NFL Commissioner Paul Tagliabue recommended today that the 1993 Super Bowl be moved from Arizona because voters rejected a Martin Luther King Jr. holiday.
“With the holiday referenda having been rejected Tuesday, I do not believe that playing Super Bowl XXVII in Arizona is in the best interests of the National Football League,” Tagliabue said in a statement issued by his office.
“I will recommend to the NFL clubs that this Super Bowl be played elsewhere. I am confident that they will endorse my recommendation. Arizona can continue its political debate without the Super Bowl as a factor.”
The game was awarded to Arizona last March by NFL owners after a long debate. Los Angeles was the runner-up with San Diego and San Francisco the other contenders.
But both Tagliabue and Norman Braman, owner of the Philadelphia Eagles and chairman of the Super Bowl site selection committee, warned that without a King holiday, the Super Bowl would be in jeopardy.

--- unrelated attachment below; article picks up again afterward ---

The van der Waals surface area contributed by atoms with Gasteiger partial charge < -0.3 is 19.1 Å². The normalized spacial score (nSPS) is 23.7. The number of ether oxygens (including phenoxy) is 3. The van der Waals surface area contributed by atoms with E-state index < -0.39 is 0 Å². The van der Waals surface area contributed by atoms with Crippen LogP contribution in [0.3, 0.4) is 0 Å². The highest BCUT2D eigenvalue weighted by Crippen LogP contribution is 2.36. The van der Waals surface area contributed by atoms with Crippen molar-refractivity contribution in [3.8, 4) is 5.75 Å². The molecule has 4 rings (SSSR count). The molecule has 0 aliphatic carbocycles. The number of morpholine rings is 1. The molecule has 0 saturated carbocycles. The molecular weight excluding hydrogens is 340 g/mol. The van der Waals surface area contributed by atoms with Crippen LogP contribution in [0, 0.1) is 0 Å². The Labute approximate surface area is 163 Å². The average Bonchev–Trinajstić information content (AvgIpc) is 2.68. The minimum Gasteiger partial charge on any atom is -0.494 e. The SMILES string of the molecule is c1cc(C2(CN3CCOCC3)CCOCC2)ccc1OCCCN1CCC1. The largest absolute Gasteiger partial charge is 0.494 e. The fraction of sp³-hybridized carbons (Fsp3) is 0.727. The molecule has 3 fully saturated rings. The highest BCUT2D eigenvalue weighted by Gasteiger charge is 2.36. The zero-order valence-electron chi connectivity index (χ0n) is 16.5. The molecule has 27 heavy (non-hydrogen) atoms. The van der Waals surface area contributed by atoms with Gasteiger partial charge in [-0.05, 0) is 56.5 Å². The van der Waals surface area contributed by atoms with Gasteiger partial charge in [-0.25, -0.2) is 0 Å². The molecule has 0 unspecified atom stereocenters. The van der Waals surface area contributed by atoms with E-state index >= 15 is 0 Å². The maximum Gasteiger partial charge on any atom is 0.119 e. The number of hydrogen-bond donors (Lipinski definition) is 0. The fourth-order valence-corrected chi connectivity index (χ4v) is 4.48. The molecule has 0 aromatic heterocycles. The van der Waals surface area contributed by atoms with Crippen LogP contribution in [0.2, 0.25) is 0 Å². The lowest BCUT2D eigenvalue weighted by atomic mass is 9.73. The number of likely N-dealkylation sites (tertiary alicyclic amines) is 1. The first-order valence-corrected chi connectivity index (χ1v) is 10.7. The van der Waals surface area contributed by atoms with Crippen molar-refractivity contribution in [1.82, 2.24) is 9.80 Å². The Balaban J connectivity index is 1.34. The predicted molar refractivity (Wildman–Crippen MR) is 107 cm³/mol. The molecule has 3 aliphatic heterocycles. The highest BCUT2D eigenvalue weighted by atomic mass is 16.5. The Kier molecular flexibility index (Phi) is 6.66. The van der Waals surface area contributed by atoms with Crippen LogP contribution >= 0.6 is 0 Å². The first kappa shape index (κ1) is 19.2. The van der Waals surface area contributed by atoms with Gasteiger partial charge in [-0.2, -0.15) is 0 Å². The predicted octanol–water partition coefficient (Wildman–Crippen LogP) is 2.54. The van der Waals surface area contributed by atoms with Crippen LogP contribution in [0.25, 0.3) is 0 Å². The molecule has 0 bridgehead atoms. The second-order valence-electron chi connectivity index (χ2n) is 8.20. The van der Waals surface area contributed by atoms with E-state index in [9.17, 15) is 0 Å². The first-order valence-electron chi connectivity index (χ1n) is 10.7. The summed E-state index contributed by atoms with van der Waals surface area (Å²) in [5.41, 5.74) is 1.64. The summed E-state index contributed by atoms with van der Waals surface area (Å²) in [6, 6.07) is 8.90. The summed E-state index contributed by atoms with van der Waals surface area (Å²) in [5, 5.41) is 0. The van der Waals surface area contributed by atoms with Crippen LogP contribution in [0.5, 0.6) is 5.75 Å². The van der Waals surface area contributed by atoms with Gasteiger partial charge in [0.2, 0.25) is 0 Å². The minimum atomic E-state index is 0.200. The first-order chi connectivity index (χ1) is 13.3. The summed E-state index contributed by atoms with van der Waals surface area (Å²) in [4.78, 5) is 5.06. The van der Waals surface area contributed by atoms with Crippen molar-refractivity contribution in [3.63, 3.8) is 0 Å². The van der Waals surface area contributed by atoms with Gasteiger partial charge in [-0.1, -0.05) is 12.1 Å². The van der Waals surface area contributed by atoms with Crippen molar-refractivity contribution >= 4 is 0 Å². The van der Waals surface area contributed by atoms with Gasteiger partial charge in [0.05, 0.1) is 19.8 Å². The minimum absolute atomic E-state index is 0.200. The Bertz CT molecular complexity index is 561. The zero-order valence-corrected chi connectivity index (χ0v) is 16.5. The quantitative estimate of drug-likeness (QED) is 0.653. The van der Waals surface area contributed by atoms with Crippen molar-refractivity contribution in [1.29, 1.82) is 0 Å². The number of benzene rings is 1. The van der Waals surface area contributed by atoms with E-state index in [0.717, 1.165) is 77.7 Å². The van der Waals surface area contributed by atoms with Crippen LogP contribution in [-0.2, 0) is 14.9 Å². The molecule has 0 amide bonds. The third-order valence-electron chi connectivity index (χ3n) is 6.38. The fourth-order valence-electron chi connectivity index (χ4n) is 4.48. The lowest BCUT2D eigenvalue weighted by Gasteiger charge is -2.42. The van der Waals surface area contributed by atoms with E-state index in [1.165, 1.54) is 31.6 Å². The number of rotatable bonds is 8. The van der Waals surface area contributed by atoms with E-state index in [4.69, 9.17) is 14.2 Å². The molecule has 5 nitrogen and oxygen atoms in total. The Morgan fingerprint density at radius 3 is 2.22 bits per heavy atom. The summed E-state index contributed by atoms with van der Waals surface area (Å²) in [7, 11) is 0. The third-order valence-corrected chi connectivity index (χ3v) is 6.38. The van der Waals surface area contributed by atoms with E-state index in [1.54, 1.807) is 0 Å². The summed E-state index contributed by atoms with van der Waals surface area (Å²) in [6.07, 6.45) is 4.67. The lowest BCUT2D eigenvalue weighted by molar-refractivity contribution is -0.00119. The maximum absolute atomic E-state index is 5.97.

“I think it’s tragic for the people who worked so hard to get the game there,” Braman said today. “But I think it would be an affront to our public and our players if the game was played there.”
Arizona voters rejected Tuesday by about 15,000 votes of a million cast a proposal to honor the slain civil rights leader, and some proponents in Arizona held the NFL to blame.
In order for the game to be moved, 21 of the 28 teams would have to vote to take it from Phoenix, although Tagliabue’s recommendation makes that almost a formality.
“I can’t imagine that people won’t go along with the commissioner,” Braman said. “I applaud him for his courageous stand.”
NFL owners meet in Dallas next Wednesday on an unrelated matter, but Tagliabue said the 1993 Super Bowl will not be discussed “but rather taken up in the normal course of events.”
Two King holiday proposals were on the ballot and both lost, one by a 3-1 margin and the other by fewer than 15,000 votes.